We have seen so much evidence of adultery around us that we have become anesthetized to its seriousness. It is dramatized on the screen, glamorized in music and immortalized in print. It has become a way of life for multitudes of otherwise respectable people, so much so that many have come to believe that anyone who abstains is abnormal.

Job’s designation is still accurate. Consider some things of which one is guilty when he commits adultery.

Breach of Contract. When we marry we promise before God and witnesses to keep ourselves to our spouse alone “so long as we both shall live.” Does our word mean nothing? We would be incensed if our companion should break that covenant; what right have we to break it? If we do not have the honor and integrity to keep this promise, what promise can we be expected to keep?

Grand Larceny. Nothing my companion in marriage possesses is so valuable to her as the trust she has in me that I am keeping our marriage contract. No amount of money I might take from her could possibly hurt as much as to take away that trust by proving to be unfaithful. To rob her of that is to rob her of the security and stability to which her own sacrifices and investments clearly entitle her.

Unlawful Trespass. Webster says, “Trespass implies an unlawful or unwarranted entrance upon the property, rights, etc. of another.” If the person with whom one commits adultery is married, then the right to the body of that person belongs to his or her spouse (1 Corinthians 7:4) and anyone else is trespassing. Even if the person is not married, the charge of trespassing still holds, for the only one who has a right to anybody is a marriage companion.

Treason. Christians are citizens of the kingdom of God’s dear Son (Colossians 1:13). Adultery is one of Satan’s devices in his war against God. If a Christian engages in adultery, he is giving aid and comfort to the enemy and allowing himself to be used for his purposes. The figure is different but the message is the same in 1 Corinthians 6:15. “Do you not know that your bodies are members of Christ? Shall I then take the members of Christ and make them members of a harlot? Certainly not!”

Desecration of a Place of Worship. The argument against sexual immorality in 1 Corinthians 6 is continued in verses 19 and 20. “Or do you not know that your body is the temple of the Holy Spirit who is in you, whom you have from God, and you are not your own? For you were bought at a price; therefore glorify God in your body and in your spirit, which are God’s.”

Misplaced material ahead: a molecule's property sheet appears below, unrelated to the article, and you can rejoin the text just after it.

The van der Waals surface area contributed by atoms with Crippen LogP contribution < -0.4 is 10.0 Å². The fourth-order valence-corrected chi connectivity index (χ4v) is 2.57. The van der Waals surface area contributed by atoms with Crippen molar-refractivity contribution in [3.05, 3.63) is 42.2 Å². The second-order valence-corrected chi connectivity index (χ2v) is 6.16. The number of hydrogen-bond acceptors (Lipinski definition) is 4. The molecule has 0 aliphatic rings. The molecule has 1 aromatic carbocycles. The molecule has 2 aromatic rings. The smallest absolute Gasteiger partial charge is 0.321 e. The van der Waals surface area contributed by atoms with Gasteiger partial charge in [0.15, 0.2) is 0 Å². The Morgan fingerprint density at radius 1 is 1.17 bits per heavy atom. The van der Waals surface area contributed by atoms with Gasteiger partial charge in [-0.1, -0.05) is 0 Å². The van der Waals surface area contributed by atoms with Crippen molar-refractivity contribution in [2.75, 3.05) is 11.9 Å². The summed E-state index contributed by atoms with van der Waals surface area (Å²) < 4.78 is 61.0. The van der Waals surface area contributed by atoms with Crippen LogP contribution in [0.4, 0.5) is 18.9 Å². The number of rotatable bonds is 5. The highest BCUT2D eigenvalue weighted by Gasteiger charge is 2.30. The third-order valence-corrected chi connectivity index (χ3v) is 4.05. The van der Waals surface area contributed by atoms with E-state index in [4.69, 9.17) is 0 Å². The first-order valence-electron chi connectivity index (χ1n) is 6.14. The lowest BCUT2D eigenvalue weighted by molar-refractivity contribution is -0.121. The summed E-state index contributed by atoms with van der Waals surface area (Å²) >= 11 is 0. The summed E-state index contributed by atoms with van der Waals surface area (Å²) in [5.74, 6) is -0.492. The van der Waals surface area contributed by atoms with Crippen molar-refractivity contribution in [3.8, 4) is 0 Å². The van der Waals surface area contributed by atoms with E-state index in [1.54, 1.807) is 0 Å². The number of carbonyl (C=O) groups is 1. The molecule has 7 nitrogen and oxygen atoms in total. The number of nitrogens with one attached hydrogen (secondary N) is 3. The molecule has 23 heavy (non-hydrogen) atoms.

Contempt of Court. Contempt of court is “any willful disobedience to, or disregard of, a court order or any misconduct in the presence of the court” (Compton’s Encyclopedia). God is “Judge of all the earth” (Genesis 18:25) and “there is no creature hidden from His sight, but all things are naked and open to the eyes of Him to whom we must give account” (Hebrews 4:13). Every act of adultery, therefore, is “in the presence of the court” and is a direct violation of His injunction: “Thou shalt not commit adultery” (Romans 13:9).

Gambling. One who commits adultery is putting at risk everything of value in his life. He is gambling with his honor, his wealth, his health, his conscience and his ability to control his thoughts (Proverbs 5:9–14). He is gambling with church relationships, family relationships, and even with his right to be married. I know of no passage which gives a person divorced for adultery the right to marry anyone else.

Murder. Adultery murders something good in a person that is almost impossible to restore. This must have been what the Holy Spirit was saying in 1 Corinthians 6:18. “Flee sexual immorality. Every sin that a man does is outside the body, but he who commits sexual immorality sins against his own body.” This is not to question that adultery can be forgiven; it can be (1 Corinthians 6:9–11). But one thing is certain: if it is not forgiven, the soul is murdered. Revelation 21:8 warns that the “sexually immoral … shall have their part in the lake which burns with fire and brimstone, which is the second death.”

What other sin involves so many offenses against God, man and self? We must agree with Job that adultery is a “heinous crime; yea it is iniquity to be punished by the judges.” Even if human judges overlook it, “the Lord is an avenger of all such” (1 Thessalonians 4:6).[1]